A few months back I wrote about Lady Gaga and Flo Rida and their pathetic attempts to use symbolism and innuendo in their songs. I said my piece and felt content with my argument. But then Rihanna had to come along with “Rude Boy”–the most overtly sexual song I’ve heard on the radio since Boyz II Men’s “I’ll Make Love to You.” There’s no metaphor in play with “Rude Boy.” It’s a catchy and bright pop song about getting it on. And I dig it. Yes Rihanna, I would like to be your Captain.
This weekend I probably heard the song no less than ten times on the radio. It’s a big song for her right now. But around the eightieth spin, I found it odd that a song so blatantly about sex was embraced by radio and the FCC. Rihanna croons in the chorus, “can you get it up/are you big enough” and begs to “take it” repeatedly. She’s going to “give it to you harder,” but then wants her man to “give it to her like boom boom boom.” All great stuff. Favorite line from the bridge: “I like the way you touch me there/I like the way you pull my hair/baby if I don’t feel it/I’m not faking it.”
You see, she gave me what I wanted. At the end of that last post I asked for artists to just do away with the corniness and say what they’re really implying. I even referenced “Birthday Sex” as a great example of straight shooting. But ya see, people must of had a problem with that word sex because “Birthday Sex” eventually became ‘birthday shhhhh.’ Just another victim of the FCC.
Back to “Rude Boy,” which is pretty tame when you consider the litany on sex-based songs out there. It’s like R. Kelly for beginners. This is why “Rude Boy” has been successful. The song doesn’t contain one of the “seven words” and it doesn’t hide behind silly innuendo. Sex sells. And if you keep your sexiness within the rules of the FCC, as Rihanna proves, you can flaunt it and go into as much detail as you’d like. But here’s where she’s smart. Not once does she say the word “sex.” She describes her emotions, says what’s on her mind and describes certain acts, but never is sexual intercourse explicitly mentioned by name. It’s all about plausible deniability.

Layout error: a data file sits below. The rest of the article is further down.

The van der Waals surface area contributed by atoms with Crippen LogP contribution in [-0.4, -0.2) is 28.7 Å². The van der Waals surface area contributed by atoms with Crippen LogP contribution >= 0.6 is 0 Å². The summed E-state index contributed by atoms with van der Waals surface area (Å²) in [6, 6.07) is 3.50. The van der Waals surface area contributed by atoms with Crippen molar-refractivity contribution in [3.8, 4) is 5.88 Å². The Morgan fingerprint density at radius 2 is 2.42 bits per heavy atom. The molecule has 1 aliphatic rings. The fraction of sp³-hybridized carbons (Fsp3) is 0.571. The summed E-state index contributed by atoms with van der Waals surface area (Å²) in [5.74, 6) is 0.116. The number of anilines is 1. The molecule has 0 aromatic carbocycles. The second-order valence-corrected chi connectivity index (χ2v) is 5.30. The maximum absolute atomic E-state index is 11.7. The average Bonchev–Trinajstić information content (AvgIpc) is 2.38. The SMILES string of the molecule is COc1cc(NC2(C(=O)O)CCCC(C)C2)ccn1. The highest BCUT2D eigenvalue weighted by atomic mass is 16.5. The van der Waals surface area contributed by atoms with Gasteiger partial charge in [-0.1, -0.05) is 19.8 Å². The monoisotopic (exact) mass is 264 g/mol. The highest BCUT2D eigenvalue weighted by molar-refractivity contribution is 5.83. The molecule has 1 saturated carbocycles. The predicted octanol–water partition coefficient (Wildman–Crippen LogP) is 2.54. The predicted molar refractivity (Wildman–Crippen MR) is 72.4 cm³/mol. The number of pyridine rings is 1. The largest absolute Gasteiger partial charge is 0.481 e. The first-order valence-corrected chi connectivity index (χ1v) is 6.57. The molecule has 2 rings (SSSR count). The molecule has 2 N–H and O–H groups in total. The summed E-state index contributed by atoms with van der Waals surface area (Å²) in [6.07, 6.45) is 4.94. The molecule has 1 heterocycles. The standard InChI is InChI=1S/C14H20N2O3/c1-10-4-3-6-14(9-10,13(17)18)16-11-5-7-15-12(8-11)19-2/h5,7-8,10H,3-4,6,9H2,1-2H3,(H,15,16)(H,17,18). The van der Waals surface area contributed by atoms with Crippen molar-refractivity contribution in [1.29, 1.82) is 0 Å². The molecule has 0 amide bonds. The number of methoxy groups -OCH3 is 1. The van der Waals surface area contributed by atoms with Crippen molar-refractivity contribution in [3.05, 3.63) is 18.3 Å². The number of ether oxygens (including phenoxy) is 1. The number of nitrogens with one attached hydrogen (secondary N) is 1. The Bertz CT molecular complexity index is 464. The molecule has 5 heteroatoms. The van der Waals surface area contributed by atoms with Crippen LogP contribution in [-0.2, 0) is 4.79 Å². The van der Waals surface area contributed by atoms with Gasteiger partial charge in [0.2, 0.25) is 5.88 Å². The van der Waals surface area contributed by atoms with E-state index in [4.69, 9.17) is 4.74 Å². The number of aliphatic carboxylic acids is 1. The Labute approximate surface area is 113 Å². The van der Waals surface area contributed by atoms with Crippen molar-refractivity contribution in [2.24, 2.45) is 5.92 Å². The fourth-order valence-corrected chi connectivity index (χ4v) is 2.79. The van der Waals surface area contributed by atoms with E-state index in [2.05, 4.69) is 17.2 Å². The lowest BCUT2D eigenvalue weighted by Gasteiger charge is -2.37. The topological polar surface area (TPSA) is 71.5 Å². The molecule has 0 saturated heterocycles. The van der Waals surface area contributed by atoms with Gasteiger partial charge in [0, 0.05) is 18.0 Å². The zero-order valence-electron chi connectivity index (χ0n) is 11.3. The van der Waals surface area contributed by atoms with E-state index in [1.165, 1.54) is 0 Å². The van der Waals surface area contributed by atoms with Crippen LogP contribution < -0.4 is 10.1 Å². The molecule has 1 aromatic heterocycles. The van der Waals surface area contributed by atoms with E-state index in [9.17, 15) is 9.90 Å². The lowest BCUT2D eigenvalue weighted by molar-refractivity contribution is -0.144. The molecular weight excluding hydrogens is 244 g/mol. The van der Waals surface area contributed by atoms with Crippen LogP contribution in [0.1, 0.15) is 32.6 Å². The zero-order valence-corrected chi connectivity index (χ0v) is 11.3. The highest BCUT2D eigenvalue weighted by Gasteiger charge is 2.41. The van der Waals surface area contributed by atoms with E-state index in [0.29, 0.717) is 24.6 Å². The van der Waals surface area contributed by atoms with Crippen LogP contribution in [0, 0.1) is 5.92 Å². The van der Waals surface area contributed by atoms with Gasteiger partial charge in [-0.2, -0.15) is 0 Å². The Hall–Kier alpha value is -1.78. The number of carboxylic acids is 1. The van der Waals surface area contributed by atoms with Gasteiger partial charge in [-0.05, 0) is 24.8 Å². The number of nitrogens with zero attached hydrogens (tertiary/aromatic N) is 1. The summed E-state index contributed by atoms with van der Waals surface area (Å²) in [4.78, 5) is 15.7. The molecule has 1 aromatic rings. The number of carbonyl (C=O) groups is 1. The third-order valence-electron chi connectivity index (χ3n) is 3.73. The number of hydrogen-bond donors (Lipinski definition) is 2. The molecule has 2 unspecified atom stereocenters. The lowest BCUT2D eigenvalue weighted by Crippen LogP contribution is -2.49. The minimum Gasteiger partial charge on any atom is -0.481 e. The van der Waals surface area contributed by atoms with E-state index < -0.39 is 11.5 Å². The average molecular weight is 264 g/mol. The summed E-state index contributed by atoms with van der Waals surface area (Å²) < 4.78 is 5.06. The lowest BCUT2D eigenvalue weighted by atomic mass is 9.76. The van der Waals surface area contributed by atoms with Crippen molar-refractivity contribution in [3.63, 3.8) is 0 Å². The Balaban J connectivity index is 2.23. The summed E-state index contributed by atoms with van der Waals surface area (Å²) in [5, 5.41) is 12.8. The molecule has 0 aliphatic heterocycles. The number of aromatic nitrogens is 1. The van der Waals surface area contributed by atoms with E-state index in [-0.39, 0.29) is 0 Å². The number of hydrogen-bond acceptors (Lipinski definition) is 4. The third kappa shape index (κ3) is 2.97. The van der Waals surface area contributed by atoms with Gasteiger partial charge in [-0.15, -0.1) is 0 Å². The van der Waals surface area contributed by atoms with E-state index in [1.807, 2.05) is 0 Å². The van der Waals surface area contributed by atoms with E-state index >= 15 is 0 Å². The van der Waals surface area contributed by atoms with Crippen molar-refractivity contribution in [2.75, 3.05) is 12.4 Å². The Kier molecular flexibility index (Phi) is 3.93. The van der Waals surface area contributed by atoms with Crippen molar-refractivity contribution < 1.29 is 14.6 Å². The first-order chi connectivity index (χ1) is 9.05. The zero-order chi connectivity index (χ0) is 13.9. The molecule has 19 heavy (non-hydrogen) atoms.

“Rude Boy” is an anomaly in today’s over-sensitized and censored culture. By the FCC’s antiquated standard, “Rude Boy” is perfectly clean. The FCC will censor out the word “ass” and any allusions to drug use in other songs, but a song that clearly describes a sex act in proper Queen’s English is free to be played to death on the radio because of its diction. Context, slang or social impact play no role in the FCC’s censorship guidelines. There are words on a list. You use one of those words, you get censored.
So “Rude Boy” gets a pass. She’s protected by the first amendment, and the FCC clearly has no problem with her lyrical content as long as that three letter word isn’t used. Seriously, we’re in the year 2010. If “Rude Boy” can be played uncensored on the radio then why can’t Eminem, Slipknot or Green Day say “fuck” every once in a while as well. What’s the difference between Kanye West saying “suck my dick” and Flo Rida saying “you spin my head right round when you go down”? Nothing. Everyone plays dumb, passes the buck and looks the other way. Call it a double standard or playing within the rules or semantics or whatever. The FCC is a useless organization that panders to it’s supporters and only steps in when the “offended” complain. 2 Live Crew should still be pissed.